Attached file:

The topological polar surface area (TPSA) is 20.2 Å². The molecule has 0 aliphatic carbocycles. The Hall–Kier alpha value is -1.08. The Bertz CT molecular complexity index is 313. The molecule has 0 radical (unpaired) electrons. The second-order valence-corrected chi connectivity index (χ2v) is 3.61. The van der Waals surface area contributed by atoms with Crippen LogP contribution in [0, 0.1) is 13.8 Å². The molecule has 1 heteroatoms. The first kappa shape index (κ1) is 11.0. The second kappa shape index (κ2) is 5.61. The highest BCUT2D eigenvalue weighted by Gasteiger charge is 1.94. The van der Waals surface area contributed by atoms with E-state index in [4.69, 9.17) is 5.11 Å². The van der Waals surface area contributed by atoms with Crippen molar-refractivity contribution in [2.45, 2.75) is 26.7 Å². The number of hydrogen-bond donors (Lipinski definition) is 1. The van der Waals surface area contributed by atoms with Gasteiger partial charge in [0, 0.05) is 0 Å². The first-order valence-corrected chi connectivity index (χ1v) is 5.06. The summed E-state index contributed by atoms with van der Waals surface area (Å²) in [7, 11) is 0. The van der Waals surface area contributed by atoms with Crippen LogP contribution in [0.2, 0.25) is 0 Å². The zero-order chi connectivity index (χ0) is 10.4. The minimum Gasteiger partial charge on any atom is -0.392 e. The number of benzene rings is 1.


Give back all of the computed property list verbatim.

The topological polar surface area (TPSA) is 20.2 Å². The molecule has 0 aliphatic carbocycles. The Hall–Kier alpha value is -1.08. The Bertz CT molecular complexity index is 313. The molecule has 0 radical (unpaired) electrons. The second-order valence-corrected chi connectivity index (χ2v) is 3.61. The van der Waals surface area contributed by atoms with Crippen LogP contribution in [0, 0.1) is 13.8 Å². The molecule has 1 heteroatoms. The first kappa shape index (κ1) is 11.0. The second kappa shape index (κ2) is 5.61. The highest BCUT2D eigenvalue weighted by Gasteiger charge is 1.94. The van der Waals surface area contributed by atoms with E-state index in [4.69, 9.17) is 5.11 Å². The van der Waals surface area contributed by atoms with Crippen molar-refractivity contribution in [2.45, 2.75) is 26.7 Å². The number of hydrogen-bond donors (Lipinski definition) is 1. The van der Waals surface area contributed by atoms with Gasteiger partial charge in [0, 0.05) is 0 Å². The first-order valence-corrected chi connectivity index (χ1v) is 5.06. The summed E-state index contributed by atoms with van der Waals surface area (Å²) in [7, 11) is 0. The van der Waals surface area contributed by atoms with Crippen LogP contribution in [0.2, 0.25) is 0 Å². The zero-order chi connectivity index (χ0) is 10.4. The minimum Gasteiger partial charge on any atom is -0.392 e. The number of benzene rings is 1.